Imagine if a fat sixty-seven-year-old white guy wrote exactly what Amanda Gorman writes and Amanda Gorman didn't exist. It'd probably work out for him, right? He'd probably be reading at the same events, right? He'd probably have lots of profiles written about him, right? That's what you're supposed to pretend, isn't it? Or, wait, what? The work has nothing to do with anything and it's entirely about other things? You don't say? Huh.
The work does have something to do with things though. The better the work, the harder it is to get anywhere. The better the work is, the more the work works against you in this current publishing climate.
I fixed parts of the op-ed on Miracle on 34th Street that I'd written some time back. If someone who was supported wrote it--by that I mean someone platformed, feted, stroked, etc.--and it got out there, it would go viral. Everyone should read this piece. But I can say that a lot, can't I? That has nothing to do with anything.
I also created a longer version of the piece, so that there are now two, for the reasons I detailed on here recently. I've sent one or the other to a half dozen people.
Kanye West had an honorary degree rescinded by some university. He never should have had an honorary degree in the first place. Nobody should. Most people already have honorary lives, in which things are simply given to them. Not because they've earned those things. Every single other author in publishing--those that have been platformed--have an honorary life and an honorary career. It's the hand-out model to success.
Nothing should be handed out for reasons that have nothing to do with performance. Every single thing should be earned. Unless we are talking about the destitute. Then there is that thing we call charity.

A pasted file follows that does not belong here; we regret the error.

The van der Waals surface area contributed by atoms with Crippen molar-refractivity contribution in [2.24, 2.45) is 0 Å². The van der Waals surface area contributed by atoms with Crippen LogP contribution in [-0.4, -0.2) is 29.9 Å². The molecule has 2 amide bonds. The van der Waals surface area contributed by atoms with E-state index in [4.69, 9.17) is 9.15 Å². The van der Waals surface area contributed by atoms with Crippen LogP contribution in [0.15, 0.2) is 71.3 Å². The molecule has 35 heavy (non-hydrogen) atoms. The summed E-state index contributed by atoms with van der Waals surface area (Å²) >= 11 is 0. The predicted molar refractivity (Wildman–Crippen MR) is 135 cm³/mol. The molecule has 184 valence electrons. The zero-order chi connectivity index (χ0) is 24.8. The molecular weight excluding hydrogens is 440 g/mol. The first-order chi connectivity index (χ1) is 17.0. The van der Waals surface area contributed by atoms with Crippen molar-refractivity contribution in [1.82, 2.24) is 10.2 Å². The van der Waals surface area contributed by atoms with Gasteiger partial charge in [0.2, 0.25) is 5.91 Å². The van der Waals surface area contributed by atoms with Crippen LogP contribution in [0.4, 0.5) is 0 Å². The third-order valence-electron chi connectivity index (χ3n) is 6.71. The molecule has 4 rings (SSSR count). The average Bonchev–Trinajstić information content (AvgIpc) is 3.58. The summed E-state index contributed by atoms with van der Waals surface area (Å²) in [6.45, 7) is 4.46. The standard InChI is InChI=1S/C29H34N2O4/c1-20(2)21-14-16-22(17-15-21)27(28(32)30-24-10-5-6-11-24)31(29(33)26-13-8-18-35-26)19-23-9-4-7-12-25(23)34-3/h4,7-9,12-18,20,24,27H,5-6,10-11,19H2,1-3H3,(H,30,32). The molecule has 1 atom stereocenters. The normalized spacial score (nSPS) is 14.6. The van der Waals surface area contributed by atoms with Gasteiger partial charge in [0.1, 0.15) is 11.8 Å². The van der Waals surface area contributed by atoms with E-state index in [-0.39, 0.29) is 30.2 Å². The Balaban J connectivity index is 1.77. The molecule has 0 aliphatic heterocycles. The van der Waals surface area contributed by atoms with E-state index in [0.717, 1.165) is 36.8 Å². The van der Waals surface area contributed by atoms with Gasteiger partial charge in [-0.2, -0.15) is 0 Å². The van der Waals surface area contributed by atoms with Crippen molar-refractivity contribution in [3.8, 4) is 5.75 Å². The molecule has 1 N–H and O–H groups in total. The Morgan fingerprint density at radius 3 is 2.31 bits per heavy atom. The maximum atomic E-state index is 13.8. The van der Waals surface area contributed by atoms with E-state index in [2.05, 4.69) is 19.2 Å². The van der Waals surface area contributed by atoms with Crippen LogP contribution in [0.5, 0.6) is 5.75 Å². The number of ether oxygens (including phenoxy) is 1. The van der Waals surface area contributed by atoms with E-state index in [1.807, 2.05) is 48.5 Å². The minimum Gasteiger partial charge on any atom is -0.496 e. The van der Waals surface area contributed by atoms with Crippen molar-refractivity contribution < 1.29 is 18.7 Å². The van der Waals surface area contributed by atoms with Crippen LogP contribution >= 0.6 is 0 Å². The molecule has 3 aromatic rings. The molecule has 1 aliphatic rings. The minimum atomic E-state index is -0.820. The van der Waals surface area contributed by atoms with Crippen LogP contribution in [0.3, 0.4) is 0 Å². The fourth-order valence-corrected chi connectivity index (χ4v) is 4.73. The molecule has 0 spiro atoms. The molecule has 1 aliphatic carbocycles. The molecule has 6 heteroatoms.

One's career should not be charity for the connected, blue-blooded, empty, lazy, and unimaginative. But having one's dreadful, meaningless fiction slopped into The New Yorker is a form of charity for the privileged and talentless.
If it's not earned, it shouldn't happen, you shouldn't have gotten it, you shouldn't have it. Earn. What a concept, no?
In It's a Wonderful Life, Clarence is said to have the brains of a rabbit, but the faith of a child. He's reading The Adventures of Tom Sawyer. I would posit that no angel, with or without wings, nor any person, who reads Tom Sawyer and has faith, lacks for mental acuity.
Twain used the definite article for Tom Sawyer (The Adventures of Tom Sawyer) but not Huckleberry Finn (Adventures of Huckleberry Finn).
Al Michaels has become boorish. Because many people are boorish themselves, they like this.
Josh McDaniels looks like a coach who will be relieved of his duties soon. You have to, right? For whatever reason, he's not a head coach.
As I wrote here, the Bruins have a Jeremy Swayman problem. Last night the Bruins outshot the Coyotes 46-16 and lost 4-3. That means their goalie was very good and yours was very bad. Swayman was in net for the Bruins and registered a .750 save percentage. It's apparent what must happen: he needs to be sent to the AHL, Kincaid should come back up. Let Swayman work on his game there playing regularly. Harder to fix at the NHL level playing less than half the time. He causes losses right now. These Bruins need two things in my view: a third defenseman and a back-up goalie. Those are the weaknesses I see.
William Sloane makes brilliant use of Hans Christian Andersen's fairy tales in To Walk the Night. A collection of those Andersen fairy tales plays a key role. So well done. It's odd that Sloane had one amazing work in him, a second book that is pretty good, and a short story--just one--that's not strong at all.
When you read a good writer, you must read all the way through. I don't mean to the end in this instance. I mean to the bottom of every word, clause, sentence. When we read, we have a tendency to jerk back when we think we know what has been expressed.
But you must see it through--see it all the way through to the bottom. There is probably more being expressed--with precision--than what we generally, more vaguely think. I'll put it another way: a great writer might be saying, for example, three things at once (or many more). Our tendency is to get one thing and go, like there could be nothing else. You have to stay for all three. See through to the bottom for all three.